Expect a good year for L.A.’s economy in 2018 – but get ready for some challenges, too.
A check of local economists points up the general health of the marketplace, and the likelihood it will range from reasonably good to strong as the year moves forward.
Hopes for a great year seem to be held in check by two key concerns: a labor market that remains tight, with high costs for housing aggravating the condition and little relief in sight; and the potential for the Trump Administration to upend various trade agreements or impose import tariffs.
The Business Journal surveyed eight local economists to get their take on what lies ahead for the area economy in 2018. Each economist was asked two questions:
What do you see as the biggest factor affecting the Los Angeles-area economy for this coming year?
How do you think the local economy will perform in 2018?
Here are the responses to each of the queries:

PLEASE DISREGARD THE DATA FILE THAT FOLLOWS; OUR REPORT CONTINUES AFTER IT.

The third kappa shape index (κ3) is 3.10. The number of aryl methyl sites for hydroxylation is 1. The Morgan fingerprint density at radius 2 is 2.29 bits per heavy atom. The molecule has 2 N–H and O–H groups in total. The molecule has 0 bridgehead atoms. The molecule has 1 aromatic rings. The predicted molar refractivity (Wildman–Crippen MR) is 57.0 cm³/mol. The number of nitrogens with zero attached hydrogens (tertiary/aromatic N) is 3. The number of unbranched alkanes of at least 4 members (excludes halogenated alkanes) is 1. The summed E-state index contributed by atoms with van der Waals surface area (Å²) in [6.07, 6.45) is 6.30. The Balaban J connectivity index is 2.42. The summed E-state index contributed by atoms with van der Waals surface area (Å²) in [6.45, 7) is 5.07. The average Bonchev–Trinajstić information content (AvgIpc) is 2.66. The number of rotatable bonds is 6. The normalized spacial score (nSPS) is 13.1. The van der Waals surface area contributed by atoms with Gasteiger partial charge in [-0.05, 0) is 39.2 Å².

Chief Economist, Los Angeles County Economic Development Corp.
1 A lot will depend on monetary and fiscal policy at the national level. The Los Angeles area economy is running at full employment. That is resulting in huge pressure on wage rates, housing costs and labor costs. These are huge inflationary factors that L.A. economy will have to absorb. There will have to be some wage adjustments: This will be the year we see substantial wage growth. Factor in that the minimum wage is going up and that will add to this pressure.
2 I see unemployment rates in L.A. remaining fairly stable. There may be slight movement downward, continuing the trend in recent months. But overall, it’s a full employment scenario. I also don’t see any major shift in corporate income growth. On the individual side, I see an increase in wage growth and personal income growth and a resulting moderate increase in consumer spending.